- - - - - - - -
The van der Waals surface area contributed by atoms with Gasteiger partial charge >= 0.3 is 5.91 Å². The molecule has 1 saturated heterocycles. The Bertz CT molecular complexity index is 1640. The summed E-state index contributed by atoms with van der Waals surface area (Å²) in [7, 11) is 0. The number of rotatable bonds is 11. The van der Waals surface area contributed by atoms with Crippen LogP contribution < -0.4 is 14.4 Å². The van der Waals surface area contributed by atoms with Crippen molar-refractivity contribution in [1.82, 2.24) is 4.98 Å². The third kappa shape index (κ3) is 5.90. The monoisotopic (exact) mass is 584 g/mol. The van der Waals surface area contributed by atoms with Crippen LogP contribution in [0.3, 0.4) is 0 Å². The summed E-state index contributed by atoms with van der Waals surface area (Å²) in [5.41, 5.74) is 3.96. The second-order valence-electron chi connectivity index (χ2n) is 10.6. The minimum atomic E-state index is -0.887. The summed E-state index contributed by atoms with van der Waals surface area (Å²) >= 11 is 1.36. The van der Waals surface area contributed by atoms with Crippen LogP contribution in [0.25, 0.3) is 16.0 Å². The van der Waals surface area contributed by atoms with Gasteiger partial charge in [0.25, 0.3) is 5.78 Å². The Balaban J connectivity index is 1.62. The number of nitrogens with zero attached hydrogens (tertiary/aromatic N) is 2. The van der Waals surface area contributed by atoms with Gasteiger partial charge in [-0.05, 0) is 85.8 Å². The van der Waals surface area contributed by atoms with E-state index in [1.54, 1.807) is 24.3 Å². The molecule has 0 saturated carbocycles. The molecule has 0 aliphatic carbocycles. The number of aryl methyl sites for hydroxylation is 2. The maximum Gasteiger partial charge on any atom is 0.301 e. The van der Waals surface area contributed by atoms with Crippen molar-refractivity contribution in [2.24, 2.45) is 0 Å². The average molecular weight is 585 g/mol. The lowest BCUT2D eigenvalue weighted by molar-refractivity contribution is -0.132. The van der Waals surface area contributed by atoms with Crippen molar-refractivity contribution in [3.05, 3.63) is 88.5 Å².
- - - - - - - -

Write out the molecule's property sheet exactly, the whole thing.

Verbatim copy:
The van der Waals surface area contributed by atoms with Gasteiger partial charge >= 0.3 is 5.91 Å². The molecule has 1 saturated heterocycles. The Bertz CT molecular complexity index is 1640. The summed E-state index contributed by atoms with van der Waals surface area (Å²) in [7, 11) is 0. The number of rotatable bonds is 11. The van der Waals surface area contributed by atoms with Crippen LogP contribution < -0.4 is 14.4 Å². The van der Waals surface area contributed by atoms with Crippen molar-refractivity contribution in [1.82, 2.24) is 4.98 Å². The third kappa shape index (κ3) is 5.90. The monoisotopic (exact) mass is 584 g/mol. The van der Waals surface area contributed by atoms with Crippen LogP contribution in [0.3, 0.4) is 0 Å². The summed E-state index contributed by atoms with van der Waals surface area (Å²) in [5.41, 5.74) is 3.96. The second-order valence-electron chi connectivity index (χ2n) is 10.6. The minimum atomic E-state index is -0.887. The summed E-state index contributed by atoms with van der Waals surface area (Å²) >= 11 is 1.36. The van der Waals surface area contributed by atoms with Crippen LogP contribution in [0.25, 0.3) is 16.0 Å². The van der Waals surface area contributed by atoms with Gasteiger partial charge in [0.25, 0.3) is 5.78 Å². The Balaban J connectivity index is 1.62. The number of nitrogens with zero attached hydrogens (tertiary/aromatic N) is 2. The van der Waals surface area contributed by atoms with Gasteiger partial charge in [-0.05, 0) is 85.8 Å². The van der Waals surface area contributed by atoms with E-state index in [1.54, 1.807) is 24.3 Å². The molecule has 0 saturated carbocycles. The molecule has 0 aliphatic carbocycles. The number of aryl methyl sites for hydroxylation is 2. The maximum Gasteiger partial charge on any atom is 0.301 e. The van der Waals surface area contributed by atoms with Crippen molar-refractivity contribution in [2.24, 2.45) is 0 Å². The average molecular weight is 585 g/mol. The lowest BCUT2D eigenvalue weighted by molar-refractivity contribution is -0.132. The van der Waals surface area contributed by atoms with Crippen molar-refractivity contribution in [3.05, 3.63) is 88.5 Å².